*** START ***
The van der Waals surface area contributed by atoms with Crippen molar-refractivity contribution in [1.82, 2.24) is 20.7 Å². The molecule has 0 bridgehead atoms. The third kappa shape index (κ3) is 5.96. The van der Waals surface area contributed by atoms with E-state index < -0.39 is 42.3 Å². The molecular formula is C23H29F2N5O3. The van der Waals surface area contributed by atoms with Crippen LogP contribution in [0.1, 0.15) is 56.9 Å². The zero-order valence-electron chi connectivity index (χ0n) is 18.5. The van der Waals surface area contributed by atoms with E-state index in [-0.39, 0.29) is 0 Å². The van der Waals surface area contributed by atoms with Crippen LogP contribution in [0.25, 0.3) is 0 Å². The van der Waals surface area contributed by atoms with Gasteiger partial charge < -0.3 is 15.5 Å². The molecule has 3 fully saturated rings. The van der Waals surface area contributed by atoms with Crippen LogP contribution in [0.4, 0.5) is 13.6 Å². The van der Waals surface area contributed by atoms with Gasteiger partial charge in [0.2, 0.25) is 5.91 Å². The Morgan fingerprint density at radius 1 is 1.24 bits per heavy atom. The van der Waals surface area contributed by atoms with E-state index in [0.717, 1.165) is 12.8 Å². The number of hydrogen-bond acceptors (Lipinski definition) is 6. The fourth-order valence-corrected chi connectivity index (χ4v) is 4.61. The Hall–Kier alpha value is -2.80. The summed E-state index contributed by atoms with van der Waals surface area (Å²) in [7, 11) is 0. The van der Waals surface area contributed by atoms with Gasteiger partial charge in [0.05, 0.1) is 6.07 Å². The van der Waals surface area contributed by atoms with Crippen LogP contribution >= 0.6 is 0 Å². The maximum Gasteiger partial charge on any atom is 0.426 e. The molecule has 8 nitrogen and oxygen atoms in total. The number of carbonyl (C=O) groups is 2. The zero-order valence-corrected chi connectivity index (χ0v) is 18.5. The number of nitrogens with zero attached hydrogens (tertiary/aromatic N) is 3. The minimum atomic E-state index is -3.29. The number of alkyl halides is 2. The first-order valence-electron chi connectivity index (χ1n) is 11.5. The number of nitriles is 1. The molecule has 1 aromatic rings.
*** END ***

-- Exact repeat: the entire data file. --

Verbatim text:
The van der Waals surface area contributed by atoms with Crippen molar-refractivity contribution in [1.82, 2.24) is 20.7 Å². The molecule has 0 bridgehead atoms. The third kappa shape index (κ3) is 5.96. The van der Waals surface area contributed by atoms with E-state index < -0.39 is 42.3 Å². The molecular formula is C23H29F2N5O3. The van der Waals surface area contributed by atoms with Crippen LogP contribution in [0.1, 0.15) is 56.9 Å². The zero-order valence-electron chi connectivity index (χ0n) is 18.5. The van der Waals surface area contributed by atoms with E-state index in [-0.39, 0.29) is 0 Å². The van der Waals surface area contributed by atoms with Crippen LogP contribution in [0.25, 0.3) is 0 Å². The van der Waals surface area contributed by atoms with Gasteiger partial charge < -0.3 is 15.5 Å². The molecule has 3 fully saturated rings. The van der Waals surface area contributed by atoms with Crippen LogP contribution in [0.4, 0.5) is 13.6 Å². The van der Waals surface area contributed by atoms with Gasteiger partial charge in [0.2, 0.25) is 5.91 Å². The Morgan fingerprint density at radius 1 is 1.24 bits per heavy atom. The van der Waals surface area contributed by atoms with E-state index in [0.717, 1.165) is 12.8 Å². The number of hydrogen-bond acceptors (Lipinski definition) is 6. The fourth-order valence-corrected chi connectivity index (χ4v) is 4.61. The Hall–Kier alpha value is -2.80. The summed E-state index contributed by atoms with van der Waals surface area (Å²) in [7, 11) is 0. The van der Waals surface area contributed by atoms with Gasteiger partial charge in [0.05, 0.1) is 6.07 Å². The van der Waals surface area contributed by atoms with Crippen LogP contribution >= 0.6 is 0 Å². The maximum Gasteiger partial charge on any atom is 0.426 e. The molecule has 8 nitrogen and oxygen atoms in total. The number of carbonyl (C=O) groups is 2. The zero-order valence-corrected chi connectivity index (χ0v) is 18.5. The number of nitrogens with zero attached hydrogens (tertiary/aromatic N) is 3. The minimum atomic E-state index is -3.29. The number of alkyl halides is 2. The first-order valence-electron chi connectivity index (χ1n) is 11.5. The number of nitriles is 1. The molecule has 1 aromatic rings.